The purpose the agents had in recording these conversations was for use as an investigative aid and to preserve reliable evidence of what was said.
Transcripts of the recordings were made for the purpose of transmission to the officials of the Federal Bureau of Investigation in Washington, D.C., and elsewhere, and to the United States Attorney for their use in making decisions and evaluating the Government's case for prosecution purposes.
Largely because of the overheard conversations, the defendants were arrested on August 3, 1962.
None of the defendants' constitutional rights have been violated. Cf. Olmstead v. United States, 277 U.S. 438, 48 S. Ct. 564, 72 L. Ed. 944 (1928); Goldman v. United States, 316 U.S. 129, 62 S. Ct. 993, 86 L. Ed. 1322 (1942). Since the agents, with the authority and Consent of Collins, intercepted the conversations by listening at the telephone receiver and recording them on the extension, § 605 of the Communications Act of 1934, 47 U.S.C.A., was not violated. Rathbun v. United States, 355 U.S. 107, 78 S. Ct. 161, 2 L. Ed. 2d 134 (1957); Ladrey v. Commission on Licensure To Practice, etc., 104 U.S.App.D.C. 239, 261 F.2d 68 (D.C.Cir.1958); Carnes v. United States, 295 F.2d 598 (5th Cir. 1962); Ferguson v. United States, 307 F.2d 787 (10th Cir. 1962).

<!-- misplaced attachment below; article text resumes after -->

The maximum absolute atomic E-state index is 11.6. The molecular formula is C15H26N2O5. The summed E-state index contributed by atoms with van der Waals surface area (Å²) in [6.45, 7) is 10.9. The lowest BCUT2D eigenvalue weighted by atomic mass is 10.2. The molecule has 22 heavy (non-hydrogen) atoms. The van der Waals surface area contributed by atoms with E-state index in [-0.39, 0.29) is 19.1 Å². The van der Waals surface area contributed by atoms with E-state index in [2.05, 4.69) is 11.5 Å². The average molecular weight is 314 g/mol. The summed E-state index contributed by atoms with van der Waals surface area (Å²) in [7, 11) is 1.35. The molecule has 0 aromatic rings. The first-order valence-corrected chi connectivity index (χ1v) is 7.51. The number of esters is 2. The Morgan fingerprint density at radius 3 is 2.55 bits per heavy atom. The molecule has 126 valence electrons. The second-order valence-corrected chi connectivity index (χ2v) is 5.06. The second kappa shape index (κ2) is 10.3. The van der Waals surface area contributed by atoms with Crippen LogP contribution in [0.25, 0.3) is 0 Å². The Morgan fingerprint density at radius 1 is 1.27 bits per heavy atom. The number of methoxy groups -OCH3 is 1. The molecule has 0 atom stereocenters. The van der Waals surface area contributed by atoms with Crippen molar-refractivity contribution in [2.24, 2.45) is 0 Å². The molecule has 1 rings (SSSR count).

It is clear that a violation by the federal agents of state regulations relating to recording telephone conversations does not provide a basis for suppression of evidence in a federal criminal trial. Olmstead v. United States, supra, 277 U.S. at pp. 468-469, 48 S. Ct. at p. 569; On Lee v. United States, 343 U.S. 747, 754-755, 72 S. Ct. 967, 96 L. Ed. 1270 (1952).
The defendants strenuously contend that the evidence should be suppressed because obtained in violation of certain regulations of the Federal Communications Commission.
These regulations do not have any legal effect on the intrastate conversations overheard and recorded in this case. Moreover, it has been held that since the regulations are directed to carriers over whom the Federal Communications Commission has jurisdiction, they 'cannot be viewed as creating a new crime prohibited to the citizenry nor as changing the rules of evidence evolved in the federal courts.' Ferguson v. United States, supra, 307 F.2d at p. 790; Harris v. United States, 310 F.2d 934 (10th Cir. 1962). In view of these authorities, we do not think that the Federal Communications Commission regulations provide a basis for suppressing the recordings as evidence.